The principal concurrence, authored by Judge Alex Kozinski, concluded that although the obstruction statute’s “coverage is vast,” the government’s pursuit of Bonds for a non-responsive answer went too far. Criminalizing such conduct would make “everyone who participates in our justice system a potential criminal defendant for conduct that is nothing more than the ordinary tug and pull of litigation” like filing an ultimately unsuccessful motion or frivilously pursuing an appeal, “risks chilling zealous advocacy.” According to Judge Kozinski, Bonds’ statement was not material because it “communicates nothing of value or detriment to the investigation. . . . The most one can say about this statement is that it was non-responsive and thereby impeded the investigation to a small degree by wasting the grand jury’s time and trying the prosecutor’s patience. But real-life witness examinations, unlike those in movies and on television,” he noted, “invariably are littered with non-responsive and irrelevant answers.” Bonds’ non-responsive and irrelevant answer simply was not material, particularly when considered in the context of his three hours of testimony.

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16 Apr

Another Federal District Judge Court Rejects Constitutional Challenge to SEC Administrative Proceedings

Another challenge to the SEC’s use of administrative proceedings to charge individuals has failed. Yesterday, Judge Richard Berman of the Southern District of New York rejected Barbara Duka’s attempt to enjoin the SEC’s in-house action against her. As we reported, Duka, formerly of Standard & Poors, argued the SEC’s action was unconstitutional because the administrative law judges who adjudicate such cases are too insulated from removal by the President. Judge Berman disagreed, ruling that Free Enterprise Fund v. Public Company Accounting Oversight Board, 561 U.S. 477 (2010), did not establish “a categorical rule forbidding ‘two levels of good-cause’” tenure protection, and that under the applicable “functional test to determine whether and when statutory limitations on the President’s power to remove executive officers violate Article II,” the SEC’s ALJ position passes muster.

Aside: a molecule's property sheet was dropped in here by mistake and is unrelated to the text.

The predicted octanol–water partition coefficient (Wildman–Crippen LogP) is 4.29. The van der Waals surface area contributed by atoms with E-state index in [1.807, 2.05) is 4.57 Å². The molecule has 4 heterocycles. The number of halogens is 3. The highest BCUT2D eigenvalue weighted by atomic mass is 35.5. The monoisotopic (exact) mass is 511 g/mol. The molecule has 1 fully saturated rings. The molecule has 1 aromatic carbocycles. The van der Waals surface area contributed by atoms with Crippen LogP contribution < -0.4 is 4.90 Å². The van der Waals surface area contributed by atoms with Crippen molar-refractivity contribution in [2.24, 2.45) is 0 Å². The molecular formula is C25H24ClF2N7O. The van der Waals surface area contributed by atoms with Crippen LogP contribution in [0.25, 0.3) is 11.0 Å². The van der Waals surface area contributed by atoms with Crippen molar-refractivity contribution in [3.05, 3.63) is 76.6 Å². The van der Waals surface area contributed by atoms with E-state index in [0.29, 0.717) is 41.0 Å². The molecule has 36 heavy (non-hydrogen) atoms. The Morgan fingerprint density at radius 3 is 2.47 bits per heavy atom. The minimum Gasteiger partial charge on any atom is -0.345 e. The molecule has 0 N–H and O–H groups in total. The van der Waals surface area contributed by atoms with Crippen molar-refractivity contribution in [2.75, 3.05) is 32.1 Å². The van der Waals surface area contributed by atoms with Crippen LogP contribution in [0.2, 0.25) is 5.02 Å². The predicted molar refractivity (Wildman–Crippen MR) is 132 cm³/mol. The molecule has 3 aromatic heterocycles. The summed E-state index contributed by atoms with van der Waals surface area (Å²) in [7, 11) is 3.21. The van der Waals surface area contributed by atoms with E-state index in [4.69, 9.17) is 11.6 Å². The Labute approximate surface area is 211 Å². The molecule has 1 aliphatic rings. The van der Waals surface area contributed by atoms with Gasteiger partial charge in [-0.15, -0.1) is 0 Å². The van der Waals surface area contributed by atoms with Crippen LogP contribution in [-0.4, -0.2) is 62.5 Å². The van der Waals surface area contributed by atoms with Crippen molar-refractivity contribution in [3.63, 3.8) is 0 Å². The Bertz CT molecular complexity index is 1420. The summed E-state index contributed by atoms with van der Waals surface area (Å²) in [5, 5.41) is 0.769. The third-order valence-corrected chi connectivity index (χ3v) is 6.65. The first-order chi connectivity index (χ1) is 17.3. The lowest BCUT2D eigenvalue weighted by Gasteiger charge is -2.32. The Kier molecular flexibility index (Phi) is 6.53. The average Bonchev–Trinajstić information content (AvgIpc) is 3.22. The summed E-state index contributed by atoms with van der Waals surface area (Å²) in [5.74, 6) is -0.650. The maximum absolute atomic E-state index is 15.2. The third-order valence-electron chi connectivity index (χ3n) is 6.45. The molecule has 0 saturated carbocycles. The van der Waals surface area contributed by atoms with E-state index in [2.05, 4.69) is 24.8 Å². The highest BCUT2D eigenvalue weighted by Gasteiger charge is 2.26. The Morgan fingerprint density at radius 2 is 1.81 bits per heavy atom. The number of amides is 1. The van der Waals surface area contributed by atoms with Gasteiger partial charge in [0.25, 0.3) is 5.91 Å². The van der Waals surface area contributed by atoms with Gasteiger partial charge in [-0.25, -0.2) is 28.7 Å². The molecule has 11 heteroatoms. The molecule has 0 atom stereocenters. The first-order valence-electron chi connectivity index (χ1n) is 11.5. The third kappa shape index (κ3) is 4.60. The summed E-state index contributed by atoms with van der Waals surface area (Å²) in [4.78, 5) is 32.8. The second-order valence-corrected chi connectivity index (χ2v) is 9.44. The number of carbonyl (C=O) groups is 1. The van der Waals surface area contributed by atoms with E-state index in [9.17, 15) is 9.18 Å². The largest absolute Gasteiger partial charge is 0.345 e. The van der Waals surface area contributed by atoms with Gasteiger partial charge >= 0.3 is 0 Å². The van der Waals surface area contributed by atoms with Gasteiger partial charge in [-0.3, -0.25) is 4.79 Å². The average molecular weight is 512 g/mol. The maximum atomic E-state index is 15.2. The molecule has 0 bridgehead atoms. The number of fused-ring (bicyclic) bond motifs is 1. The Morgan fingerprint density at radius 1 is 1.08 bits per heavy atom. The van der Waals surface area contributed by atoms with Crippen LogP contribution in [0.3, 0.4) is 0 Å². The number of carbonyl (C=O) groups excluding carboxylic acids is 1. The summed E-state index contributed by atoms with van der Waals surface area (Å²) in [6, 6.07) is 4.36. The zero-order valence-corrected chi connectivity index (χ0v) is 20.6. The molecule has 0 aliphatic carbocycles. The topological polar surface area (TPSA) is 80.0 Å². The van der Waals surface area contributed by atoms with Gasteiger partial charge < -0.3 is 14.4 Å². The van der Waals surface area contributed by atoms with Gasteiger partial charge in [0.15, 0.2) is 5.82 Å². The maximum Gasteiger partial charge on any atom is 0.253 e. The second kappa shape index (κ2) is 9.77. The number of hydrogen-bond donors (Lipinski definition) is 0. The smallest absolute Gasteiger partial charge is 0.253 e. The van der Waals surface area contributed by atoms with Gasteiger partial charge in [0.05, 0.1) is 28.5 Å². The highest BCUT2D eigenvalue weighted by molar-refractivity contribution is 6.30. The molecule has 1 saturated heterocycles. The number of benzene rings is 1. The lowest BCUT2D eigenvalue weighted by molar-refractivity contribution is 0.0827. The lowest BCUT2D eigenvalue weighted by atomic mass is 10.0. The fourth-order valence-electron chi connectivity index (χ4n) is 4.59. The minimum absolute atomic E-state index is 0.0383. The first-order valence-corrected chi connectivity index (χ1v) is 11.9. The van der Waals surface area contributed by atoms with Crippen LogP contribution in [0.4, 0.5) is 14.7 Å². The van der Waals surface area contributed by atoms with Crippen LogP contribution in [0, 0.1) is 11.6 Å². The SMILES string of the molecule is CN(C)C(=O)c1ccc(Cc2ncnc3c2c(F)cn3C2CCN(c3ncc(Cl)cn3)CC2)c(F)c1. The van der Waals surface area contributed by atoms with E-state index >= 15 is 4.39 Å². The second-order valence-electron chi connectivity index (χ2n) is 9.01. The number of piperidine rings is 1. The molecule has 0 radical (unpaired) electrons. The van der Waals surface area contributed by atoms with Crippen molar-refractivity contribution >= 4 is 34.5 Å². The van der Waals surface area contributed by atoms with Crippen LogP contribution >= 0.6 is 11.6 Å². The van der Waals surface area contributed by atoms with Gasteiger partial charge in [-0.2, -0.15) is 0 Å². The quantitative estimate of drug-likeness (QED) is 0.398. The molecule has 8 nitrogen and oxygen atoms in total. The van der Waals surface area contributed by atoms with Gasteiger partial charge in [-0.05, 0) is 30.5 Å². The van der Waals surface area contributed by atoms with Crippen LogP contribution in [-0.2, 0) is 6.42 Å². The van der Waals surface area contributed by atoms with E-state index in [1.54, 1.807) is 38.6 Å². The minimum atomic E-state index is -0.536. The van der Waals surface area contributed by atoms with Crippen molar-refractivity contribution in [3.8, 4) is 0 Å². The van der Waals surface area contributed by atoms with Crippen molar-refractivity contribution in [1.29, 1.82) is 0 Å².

Notably, Duka had more success in getting the court to address the merits of her arguments than Laurie Bebo, whose similar challenge was recently dismissed after a federal district court judge in Wisconsin concluded the court lacked jurisdiction to hear Bebo’s case. Noting that courts are more likely to find jurisdiction over facial pre-enforcement challenges to agency actions than as-applied ones, Judge Berman ruled the three criteria for subject matter jurisdiction were met, paving the way for him to address the substance of Duka’s argument. First, according to Judge Berman, the absence of jurisdiction could foreclose meaningful judicial review of Duka’s claim for declaratory and injunctive relief, which would be moot if she could not pursue her case until the allegedly unconstitutional proceeding had taken place, at which time “there would be no proceeding to enjoin.” Second, her claim was “wholly collateral” to the administrative proceeding because, as Duka argued, she “asserts a facial challenge to the very ‘existence’ of the Administrative Proceeding.” And third, “the constitutional claim posed in this injunctive/declaratory judgment case is outside the SEC’s expertise.” Nonetheless, Judge Berman held Duka was unlikely to succeed on the merits of her claim that ALJs “enjoy two layers of tenure protection” that effectively shields them from removal by the president and rejected her attempt to enjoin the administrative proceedings.